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IN submitting this translation of my book, Jean-Jacques Rousseau et le cosmopolitisme littéraire, to the English public, mention should be made of the fact that a considerable number of errors have been corrected in view of the present edition. Several books and articles published during the past three years have been laid under contribution, as will be seen by reference to the notes. In short, I have done my best to bring this translation up to the level of the latest publications upon this immense subject.
Nevertheless, having said so much, I am fully aware that the book must needs still present more than one lacuna. Studies in the comparative history of modern literatures involve, by reason of their complexity, peculiar difficulties, which have hitherto prevented them from attaining the development they deserve and are destined. to receive in the future. Those, at any rate, who have prosecuted researches of this nature, will know how especially difficult it is to be complete in the matter of bibliography. I have repeatedly been made aware of this fact while writing this essay in comparative literature, and am still more sensible of it now that the book is about to appear in a new form.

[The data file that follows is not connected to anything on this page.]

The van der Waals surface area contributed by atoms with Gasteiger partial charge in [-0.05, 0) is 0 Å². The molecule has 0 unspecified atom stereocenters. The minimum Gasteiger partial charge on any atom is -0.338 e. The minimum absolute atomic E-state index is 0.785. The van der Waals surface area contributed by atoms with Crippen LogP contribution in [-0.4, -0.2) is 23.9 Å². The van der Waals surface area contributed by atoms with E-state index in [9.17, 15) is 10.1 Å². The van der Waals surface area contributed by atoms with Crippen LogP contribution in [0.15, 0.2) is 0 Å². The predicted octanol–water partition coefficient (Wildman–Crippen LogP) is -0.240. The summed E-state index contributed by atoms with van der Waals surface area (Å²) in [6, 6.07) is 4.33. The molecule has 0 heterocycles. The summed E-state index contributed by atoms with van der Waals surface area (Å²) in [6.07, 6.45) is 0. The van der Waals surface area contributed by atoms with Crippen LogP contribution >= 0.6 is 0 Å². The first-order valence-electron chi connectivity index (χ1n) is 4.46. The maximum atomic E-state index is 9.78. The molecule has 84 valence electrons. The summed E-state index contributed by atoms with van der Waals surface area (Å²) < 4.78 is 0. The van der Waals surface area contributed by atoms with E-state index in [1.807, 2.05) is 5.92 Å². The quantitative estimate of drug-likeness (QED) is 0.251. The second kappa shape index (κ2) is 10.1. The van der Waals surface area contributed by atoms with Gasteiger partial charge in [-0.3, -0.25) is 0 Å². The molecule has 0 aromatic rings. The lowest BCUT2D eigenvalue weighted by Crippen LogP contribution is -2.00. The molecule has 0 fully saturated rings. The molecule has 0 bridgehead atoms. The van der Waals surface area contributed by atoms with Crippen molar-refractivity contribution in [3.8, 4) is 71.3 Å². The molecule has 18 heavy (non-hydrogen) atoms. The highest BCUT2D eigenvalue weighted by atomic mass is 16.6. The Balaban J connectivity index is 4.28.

I must acknowledge that I have incurred obligations
towards more than one of the critics who have spoken of this book. I would at any rate tender my thanks to Mr W. M. Fullerton for his constant sympathy, and to my translator, Mr J. W. Matthews, for the conscientious care which has enabled him to correct certain errors in points of detail, particularly in the matter of quotations. JOSEPH TEXTE.
LYON, January 1899.
"THERE exist two entirely distinct literatures," wrote Madame de Staël in the closing year of the eighteenth century, "that which springs from the South and that which springs from the North" on the one hand, the group of romance literatures, derived from the Latin tradition, with the literature of France as its chief representative; on the other, the group of "Northern," that is to say Germanic and Slavonic, literatures, free—or so, at least, thought Mme. de Staël-from this absorbing Latin influence, "the most remarkable" among them, in her opinion, being the literature of England.
To-day, however, we no longer divide the literatures of Europe, with the same assurance as did Mme. de Staël, into two groups separated by a hard and fast line. We have learnt that among "Southern," no less than among "Northern" literatures, there are essential distinctions to be drawn. In a word, we have multiplied the data of the problem, and obtained glimpses of more complex solutions. Have we shaken ourselves free from the central idea of Mme. de Staël's theory? Have we given up contrasting Latin with non-Latin tradition, Southern literature with Northern, "humanism "-as we say now-a-days-with "exoticism," or "cosmopolitanism"?